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Articles in "Research"

From undp.org

This report proposes four overlapping principles that should guide the integrated global accountability framework for the post-2015 process: transparency, inclusiveness, deliberation and responsiveness.

From ncdd.org

In total for the 4 topics, there were 156 ideas posted and 5494 votes/rankings. 2386 people were invited to participate (all members plus all conference attendees), about about 100 people actively participated. Many more watched, but didn’t jump in.

Some of the ideas NCDDers shared are things that many of us could do, like the #2 idea under the “clearly delineate our field” barrier:

“Create some clear, simple tools and infographics for describing, assessing, and bringing to life dialogue and deliberation work. Identify the good material that is out there already and make it is easy for practitioners or public leaders to use.”

And the top-ranked idea in the “lack of trust” barrier:

“Focus on D&D work at the local level, where engagement efforts are much more likely to influence decisions. Work with public leaders to build/rebuild trust in government decision by decision, from the ground up.”

For example, in a game like Spent, the goal to learn about poverty and personal budgeting is extralusory- it might be a reason to play the game, and it might motivate the player throughout the game, but it is not the goal a player has within the game. And there is typically further nuance where there is a distinction between the goal of the sponsoring organization or group (i.e. to fight poverty) and the goal of an individual player (i.e. to learn about poverty).

The challenge for the game designer, then, is to connect the multiple facets of the extralusor goals(s) with the prelusory goal.

For example, in a game like Spent, the goal to learn about poverty and personal budgeting is extralusory- it might be a reason to play the game, and it might motivate the player throughout the game, but it is not the goal a player has within the game. And there is typically further nuance where there is a distinction between the goal of the sponsoring organization or group (i.e. to fight poverty) and the goal of an individual player (i.e. to learn about poverty).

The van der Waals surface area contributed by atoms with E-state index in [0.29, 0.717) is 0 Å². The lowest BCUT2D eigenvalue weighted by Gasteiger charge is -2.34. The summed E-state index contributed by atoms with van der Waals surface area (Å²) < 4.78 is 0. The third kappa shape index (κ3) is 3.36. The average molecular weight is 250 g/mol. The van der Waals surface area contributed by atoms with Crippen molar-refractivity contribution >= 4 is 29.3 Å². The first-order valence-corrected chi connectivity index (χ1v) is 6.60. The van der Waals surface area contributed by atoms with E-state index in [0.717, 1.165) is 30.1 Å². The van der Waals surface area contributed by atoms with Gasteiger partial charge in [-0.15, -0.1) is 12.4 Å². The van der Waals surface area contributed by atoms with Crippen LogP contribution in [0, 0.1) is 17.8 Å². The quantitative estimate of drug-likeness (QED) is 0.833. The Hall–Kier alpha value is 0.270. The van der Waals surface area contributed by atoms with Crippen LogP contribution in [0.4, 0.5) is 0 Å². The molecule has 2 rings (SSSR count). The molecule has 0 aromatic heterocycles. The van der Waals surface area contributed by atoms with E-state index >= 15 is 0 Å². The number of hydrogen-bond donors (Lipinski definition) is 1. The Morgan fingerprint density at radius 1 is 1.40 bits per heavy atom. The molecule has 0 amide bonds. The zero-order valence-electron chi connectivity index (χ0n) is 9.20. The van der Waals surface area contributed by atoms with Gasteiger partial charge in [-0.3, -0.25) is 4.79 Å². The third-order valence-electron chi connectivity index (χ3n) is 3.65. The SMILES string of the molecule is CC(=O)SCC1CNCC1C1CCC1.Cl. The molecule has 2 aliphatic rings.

The challenge for the game designer, then, is to connect the multiple facets of the extralusor goals(s) with the prelusory goal.

A major argument for democratic governance is that more citizen participation leads to better outcomes through an improved alignment between citizens’ preferences and policies. But how does that play out in practice? Looking at the effects of the introduction of electronic voting (EV) in Brazil, a paper byThomas Fujiwara (Princeton) sheds light on this question. Entitled “Voting Technology, Political Responsiveness, and Infant Health: Evidence from Brazil” (2013), it is one of the best papers I’ve read when it comes to bringing together the issues of technology, participation and development outcomes.

Dorner illustrates a large number of differences in how successful and unsuccessful participants approach and manage the tasks.  Here is one that particularly stood out for me:

Both the good and the bad participants proposed with the same frequency hypotheses on what effect higher taxes, say, or an advertising campaign to promote tourism in Greenvale [an imaginary city] would have.  The good participants differed from the bad ones, however, in how often they tested their hypotheses.  The bad participants failed to do this.  For them, to propose a hypothesis was to understand reality; testing that hypothesis was unnecessary.  Instead of generating hypotheses, they generated “truths.”[i] [emphasis mine]

How often do we test our hypotheses?  

Many recruiters use recruitment methods that exclude people with low digital skills or limited internet access, such as social media advertising, online registration, online sign up for research events and complex instructions sent in emails and attachments.

Also, the people we really want to reach often exclude themselves. Some are not interested in participating. Some believe we won’t be interested in them: “you want to speak to Bob, he’s the computer expert.” Some are frightened of making mistakes and embarrassing themselves.

This report—the first of two—presents the perspective of California’s public officials. It concludes with practical recommendations emerging from this study and its companion study on civic leaders’ perspectives for how to encourage productive relationships between local officials and the public and expand opportunities for broad sections of the public to meaningfully participate in local decision making.

Metric #1   Single-Topic maps get 3 times the traffic of the traditional Map Portal

Not only do single-topic maps outdraw the map portal at a 3-1 clip, overall web map usage has more than tripled from approximately 25K visits per month to 90K visits a month.  Sal in Public Works may love that he has 55 data layers in a single map interface, your public–not so much.